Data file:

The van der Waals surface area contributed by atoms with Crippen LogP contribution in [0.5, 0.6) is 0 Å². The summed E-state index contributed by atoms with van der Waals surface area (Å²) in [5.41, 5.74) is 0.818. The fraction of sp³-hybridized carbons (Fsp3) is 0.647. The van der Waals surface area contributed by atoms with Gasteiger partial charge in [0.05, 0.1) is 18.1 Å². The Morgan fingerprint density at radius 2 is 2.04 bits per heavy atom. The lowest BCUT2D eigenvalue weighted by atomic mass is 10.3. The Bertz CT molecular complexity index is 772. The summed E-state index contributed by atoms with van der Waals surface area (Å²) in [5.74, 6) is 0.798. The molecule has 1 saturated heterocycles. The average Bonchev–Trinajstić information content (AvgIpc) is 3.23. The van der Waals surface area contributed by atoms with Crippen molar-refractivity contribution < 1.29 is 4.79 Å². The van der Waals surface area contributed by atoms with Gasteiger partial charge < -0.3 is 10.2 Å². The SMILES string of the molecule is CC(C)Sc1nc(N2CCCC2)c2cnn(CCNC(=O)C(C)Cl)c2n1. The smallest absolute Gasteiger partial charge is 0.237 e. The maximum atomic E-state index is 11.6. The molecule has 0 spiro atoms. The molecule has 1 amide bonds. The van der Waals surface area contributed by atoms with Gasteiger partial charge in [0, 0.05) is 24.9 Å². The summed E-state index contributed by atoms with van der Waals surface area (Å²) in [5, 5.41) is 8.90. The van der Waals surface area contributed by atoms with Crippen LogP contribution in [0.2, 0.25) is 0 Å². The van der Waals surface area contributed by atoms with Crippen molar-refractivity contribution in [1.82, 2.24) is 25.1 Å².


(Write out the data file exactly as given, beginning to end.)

The van der Waals surface area contributed by atoms with Crippen LogP contribution in [0.5, 0.6) is 0 Å². The summed E-state index contributed by atoms with van der Waals surface area (Å²) in [5.41, 5.74) is 0.818. The fraction of sp³-hybridized carbons (Fsp3) is 0.647. The van der Waals surface area contributed by atoms with Gasteiger partial charge in [0.05, 0.1) is 18.1 Å². The Morgan fingerprint density at radius 2 is 2.04 bits per heavy atom. The lowest BCUT2D eigenvalue weighted by atomic mass is 10.3. The Bertz CT molecular complexity index is 772. The summed E-state index contributed by atoms with van der Waals surface area (Å²) in [5.74, 6) is 0.798. The molecule has 1 saturated heterocycles. The average Bonchev–Trinajstić information content (AvgIpc) is 3.23. The van der Waals surface area contributed by atoms with Crippen molar-refractivity contribution < 1.29 is 4.79 Å². The van der Waals surface area contributed by atoms with Gasteiger partial charge < -0.3 is 10.2 Å². The SMILES string of the molecule is CC(C)Sc1nc(N2CCCC2)c2cnn(CCNC(=O)C(C)Cl)c2n1. The smallest absolute Gasteiger partial charge is 0.237 e. The maximum atomic E-state index is 11.6. The molecule has 0 spiro atoms. The molecule has 1 amide bonds. The van der Waals surface area contributed by atoms with Gasteiger partial charge in [0, 0.05) is 24.9 Å². The summed E-state index contributed by atoms with van der Waals surface area (Å²) in [5, 5.41) is 8.90. The van der Waals surface area contributed by atoms with Crippen LogP contribution in [0.2, 0.25) is 0 Å². The van der Waals surface area contributed by atoms with Crippen molar-refractivity contribution in [1.82, 2.24) is 25.1 Å².